For more than ten years, Andrew Dominik had been trying to make a film about Marilyn Monroe.
The movie wouldn’t be a biopic but rather an in-depth exploration of the minds of Marilyn Monroe and Norma Jeane. The New Zealander kept seeing it crumble, but she couldn’t let it go. Once he met Ana de Armas, the movie, in his words, “came to life.”
The almost three-hour long epic, which is based on a Joyce Carol Oates work of biographical fiction, explores the public and private lives of the Hollywood icon from her troubled upbringing as Norma Jeane to her international stardom as Marilyn Monroe, as well as the relationships she had along the way, including her mother’s (Julianne Nicholson), Joe DiMaggio’s (Bobby Cannavale), and Arthur Miller (Adrien Brody).
I wasn’t very aware of Marilyn. I was familiar with some of her movies, but for me it was a huge discovery and learning process, de Armas said. We wanted to honor her in the recreations where she was Marilyn, but I also had a lot of room to create the real woman underneath that character. It was about understanding and empathizing and connecting with her and her pain and her trauma. If you put aside the movie star she is, she’s just a woman, just like me. Same age. It was a project I knew I had to let myself open and go to places I knew were going to be uncomfortable and dark and vulnerable.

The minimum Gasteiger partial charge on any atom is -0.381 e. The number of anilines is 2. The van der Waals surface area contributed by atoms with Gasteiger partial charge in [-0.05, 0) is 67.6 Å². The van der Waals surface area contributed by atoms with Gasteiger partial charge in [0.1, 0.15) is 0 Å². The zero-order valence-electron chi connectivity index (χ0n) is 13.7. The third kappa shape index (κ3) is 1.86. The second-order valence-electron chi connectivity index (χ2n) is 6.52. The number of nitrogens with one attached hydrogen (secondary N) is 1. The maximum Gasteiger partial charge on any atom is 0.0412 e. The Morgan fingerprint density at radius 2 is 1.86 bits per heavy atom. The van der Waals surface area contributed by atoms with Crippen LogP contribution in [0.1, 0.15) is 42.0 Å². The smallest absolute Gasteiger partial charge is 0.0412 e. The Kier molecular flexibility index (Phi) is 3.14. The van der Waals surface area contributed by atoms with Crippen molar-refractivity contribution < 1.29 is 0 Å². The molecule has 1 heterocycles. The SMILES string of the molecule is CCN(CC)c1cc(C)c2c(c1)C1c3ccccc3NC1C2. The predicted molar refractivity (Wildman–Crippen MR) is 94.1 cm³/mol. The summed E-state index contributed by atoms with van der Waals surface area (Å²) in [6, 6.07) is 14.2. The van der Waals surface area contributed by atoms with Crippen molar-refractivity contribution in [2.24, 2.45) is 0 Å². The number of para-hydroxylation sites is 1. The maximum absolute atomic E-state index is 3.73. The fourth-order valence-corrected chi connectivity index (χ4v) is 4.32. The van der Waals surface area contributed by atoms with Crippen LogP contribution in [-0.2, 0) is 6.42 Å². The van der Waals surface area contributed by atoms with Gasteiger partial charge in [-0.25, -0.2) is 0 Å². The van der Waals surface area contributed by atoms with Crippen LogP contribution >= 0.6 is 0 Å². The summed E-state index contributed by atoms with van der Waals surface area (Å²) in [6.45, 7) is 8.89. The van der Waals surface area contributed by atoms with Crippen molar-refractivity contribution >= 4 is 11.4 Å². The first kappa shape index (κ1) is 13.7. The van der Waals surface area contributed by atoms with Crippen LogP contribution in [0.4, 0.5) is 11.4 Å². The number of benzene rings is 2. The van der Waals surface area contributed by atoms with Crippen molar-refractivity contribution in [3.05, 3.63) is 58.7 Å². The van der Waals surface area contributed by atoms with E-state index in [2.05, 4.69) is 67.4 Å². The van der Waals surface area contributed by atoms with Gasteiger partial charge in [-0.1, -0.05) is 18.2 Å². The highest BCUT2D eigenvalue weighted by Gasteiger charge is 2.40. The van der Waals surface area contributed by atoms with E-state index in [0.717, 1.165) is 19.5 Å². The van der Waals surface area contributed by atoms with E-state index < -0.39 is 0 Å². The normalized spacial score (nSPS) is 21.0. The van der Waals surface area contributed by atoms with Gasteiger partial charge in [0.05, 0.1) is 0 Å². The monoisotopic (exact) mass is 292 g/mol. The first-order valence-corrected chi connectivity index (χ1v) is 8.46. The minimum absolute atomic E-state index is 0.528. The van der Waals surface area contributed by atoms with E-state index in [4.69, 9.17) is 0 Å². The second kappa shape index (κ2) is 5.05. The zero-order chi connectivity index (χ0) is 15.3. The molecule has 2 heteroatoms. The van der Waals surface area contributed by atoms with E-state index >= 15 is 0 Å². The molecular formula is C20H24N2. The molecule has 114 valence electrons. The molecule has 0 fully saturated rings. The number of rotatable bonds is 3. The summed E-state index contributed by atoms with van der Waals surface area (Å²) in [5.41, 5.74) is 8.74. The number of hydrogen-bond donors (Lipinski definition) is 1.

On August 4, 1962, the day after Monroe passed away at age 36 at her Los Angeles home, shooting got underway. It was an accident brought on only by a few delays. But it was also one of many instances where the director and his cast experienced a supernatural bond with the story they were telling. The movie does use actual places, such as the apartment she and her mother shared when she was a child and the house she passed away in, even if the story takes numerous liberties with the facts of her life in an effort to reveal the truth about her life.
It took on elements of being like a séance, Dominik said.
De Armas agreed that “there was something in the air” being in the same places Monroe had lived.
I wasn’t in character all the time. But I felt that. I was living that. I felt that heaviness and that weight in my shoulders. And I felt that sadness, de Armas said. She was all I thought about. She was all I dreamed about. She was all I talked about… It was beautiful.
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